Bad typos in contracts: taking the f off

Last week, IP Draughts provided some in-house training on the drafting of clinical trial agreements for a London-based academic institution.  Thanks to all concerned for making it a very interesting and enjoyable day.

Preparing for the talk, IP Draughts looked in some detail at the wording of the standard UK National Health Service (NHS) clinical trials agreements (CTAs).  These agreements have been negotiated between representatives of the Department of Health, the NHS, industry and, in some cases, academic institutions.  The agreements are mostly accepted by all concerned as standard agreements that must be used in clinical trials involving NHS hospitals.

Several versions of a template agreement have been produced, including one for pharmaceutical drugs, one for medical devices, and one for academic trials.  There are also variants of these agreements that can be used where a clinical research organisation (CRO) is providing support services, and minor variants between the versions used in different parts of the United Kingdom.  Copies of the agreements can be downloaded from a Government website here.

Clause 5.3 of the version used for pharmaceutical drugs includes the following wording:

In no circumstances shall either Party be liable… for any loss of profit, business, reputation, contracts, revenues or anticipated savings for any special, indirect or consequential damages of any nature, which arises directly or indirectly from any default on the part of any other Party.

There are several problems with this wording, including the mystifying reference to “any other Party” in the last line.  But what really caught IP Draughts’ eye was the word “for” in the second line of the quoted extract above (it is in the fourth line of the text of clause 5.3 in the template agreement which IP Draughts downloaded from the NHS website).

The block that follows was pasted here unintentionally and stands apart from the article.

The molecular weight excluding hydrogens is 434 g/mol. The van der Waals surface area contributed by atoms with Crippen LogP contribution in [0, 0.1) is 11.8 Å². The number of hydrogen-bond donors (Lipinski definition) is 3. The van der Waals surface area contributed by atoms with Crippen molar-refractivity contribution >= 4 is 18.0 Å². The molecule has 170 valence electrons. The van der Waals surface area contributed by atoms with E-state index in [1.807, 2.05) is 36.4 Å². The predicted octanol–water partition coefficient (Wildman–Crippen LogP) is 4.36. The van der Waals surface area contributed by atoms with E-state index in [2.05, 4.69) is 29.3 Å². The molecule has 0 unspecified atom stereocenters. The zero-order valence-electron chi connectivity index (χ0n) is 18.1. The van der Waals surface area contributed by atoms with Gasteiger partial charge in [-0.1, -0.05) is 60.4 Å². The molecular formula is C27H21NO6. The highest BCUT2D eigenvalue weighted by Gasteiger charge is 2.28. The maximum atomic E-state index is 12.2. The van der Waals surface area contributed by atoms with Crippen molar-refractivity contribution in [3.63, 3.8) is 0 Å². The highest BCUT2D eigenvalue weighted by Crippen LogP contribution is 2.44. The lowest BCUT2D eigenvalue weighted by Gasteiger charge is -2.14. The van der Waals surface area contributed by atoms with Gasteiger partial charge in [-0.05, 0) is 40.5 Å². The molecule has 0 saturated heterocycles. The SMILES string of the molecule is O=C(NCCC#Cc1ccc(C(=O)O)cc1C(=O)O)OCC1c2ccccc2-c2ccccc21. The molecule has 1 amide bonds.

Surely, thought IP Draughts, that “for” should be an “or”?  The same clause appears, with minor variations, in the other template NHS CTAs.  Clause 5.8 of the version for collaborative research also says “for”, while clause 5.3 of the version for medical devices says “or”.  Ah-hah, thought IP Draughts.  Clearly it is a typo and it has been corrected by the drafter in at least one of the templates.

It seems to IP Draughts that this typo could radically change the interpretation of the clause.  The “correct” version, using the word “or”, seeks to exclude liability in two, alternative situations that can be summarised as: (1) financial losses; (2) indirect losses.  This is a familiar approach to drafting these clauses: if the clause had only referred to indirect losses, it would have failed to exclude financial losses that are within the category of direct losses.

By saying “for” rather than “or”, the distinction between financial losses and indirect losses is muddied.  It is not now clear what the clause means, but it could be interpreted as covering only financial losses that are within the category of indirect losses.



Filed under Contract drafting

3 responses to “Bad typos in contracts: taking the f off

  1. Vance Koven

    I will let Ken Adams catalogue all the other abysmal solecisms in this clause, whose style is probably balefully consistent with the way the rest of the document is put together (I didn’t have the stomach to look for myself), but I will just note here the potential subject-verb agreement problem with “arises,” the use of which could be correct if applied to the first half of the sentence, but is clearly wrong when applied to “damages” in the second.

    • Vance, the rest of the document has plenty of examples of poor drafting, eg imposing obligations on someone who is not a party (the Investigator). It probably needs a round of substantive error-correction before focussing on grammatical and stylistic points.
      Some of the terms seem misconceived to me. Clause 5.5 seeks to limit liability for wilful or deliberate breach to twice the price. I don’t recall seeing this before and have strong doubts about its enforceability under English law. I am told it wouldn’t be enforceable in some civil code jurisdictions.

  2. PS another way of correcting it would have been to leave the word “for” unchanged and to insert “or” before “for”. That would sound clumsy but would work grammatically, as there is another “for” earlier in the sentence.

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